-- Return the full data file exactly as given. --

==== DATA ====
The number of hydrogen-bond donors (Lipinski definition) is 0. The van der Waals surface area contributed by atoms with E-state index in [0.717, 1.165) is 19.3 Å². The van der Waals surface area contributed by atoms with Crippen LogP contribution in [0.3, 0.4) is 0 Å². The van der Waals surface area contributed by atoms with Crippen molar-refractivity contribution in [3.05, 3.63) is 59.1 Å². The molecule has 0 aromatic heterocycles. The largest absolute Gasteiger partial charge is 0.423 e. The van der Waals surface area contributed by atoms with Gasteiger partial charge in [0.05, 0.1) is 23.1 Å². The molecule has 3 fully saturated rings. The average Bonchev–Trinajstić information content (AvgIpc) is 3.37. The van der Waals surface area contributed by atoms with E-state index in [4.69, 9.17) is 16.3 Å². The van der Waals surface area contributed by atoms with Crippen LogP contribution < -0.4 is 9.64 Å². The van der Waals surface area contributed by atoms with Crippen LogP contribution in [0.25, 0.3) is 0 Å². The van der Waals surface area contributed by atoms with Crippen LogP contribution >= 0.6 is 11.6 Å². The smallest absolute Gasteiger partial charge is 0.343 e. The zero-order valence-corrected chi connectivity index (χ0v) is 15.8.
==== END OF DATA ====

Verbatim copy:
The number of hydrogen-bond donors (Lipinski definition) is 0. The van der Waals surface area contributed by atoms with E-state index in [0.717, 1.165) is 19.3 Å². The van der Waals surface area contributed by atoms with Crippen LogP contribution in [0.3, 0.4) is 0 Å². The van der Waals surface area contributed by atoms with Crippen molar-refractivity contribution in [3.05, 3.63) is 59.1 Å². The molecule has 0 aromatic heterocycles. The largest absolute Gasteiger partial charge is 0.423 e. The van der Waals surface area contributed by atoms with Gasteiger partial charge in [0.05, 0.1) is 23.1 Å². The molecule has 3 fully saturated rings. The average Bonchev–Trinajstić information content (AvgIpc) is 3.37. The van der Waals surface area contributed by atoms with E-state index in [4.69, 9.17) is 16.3 Å². The van der Waals surface area contributed by atoms with Crippen LogP contribution < -0.4 is 9.64 Å². The van der Waals surface area contributed by atoms with Crippen LogP contribution in [0.25, 0.3) is 0 Å². The van der Waals surface area contributed by atoms with Crippen LogP contribution >= 0.6 is 11.6 Å². The smallest absolute Gasteiger partial charge is 0.343 e. The zero-order valence-corrected chi connectivity index (χ0v) is 15.8.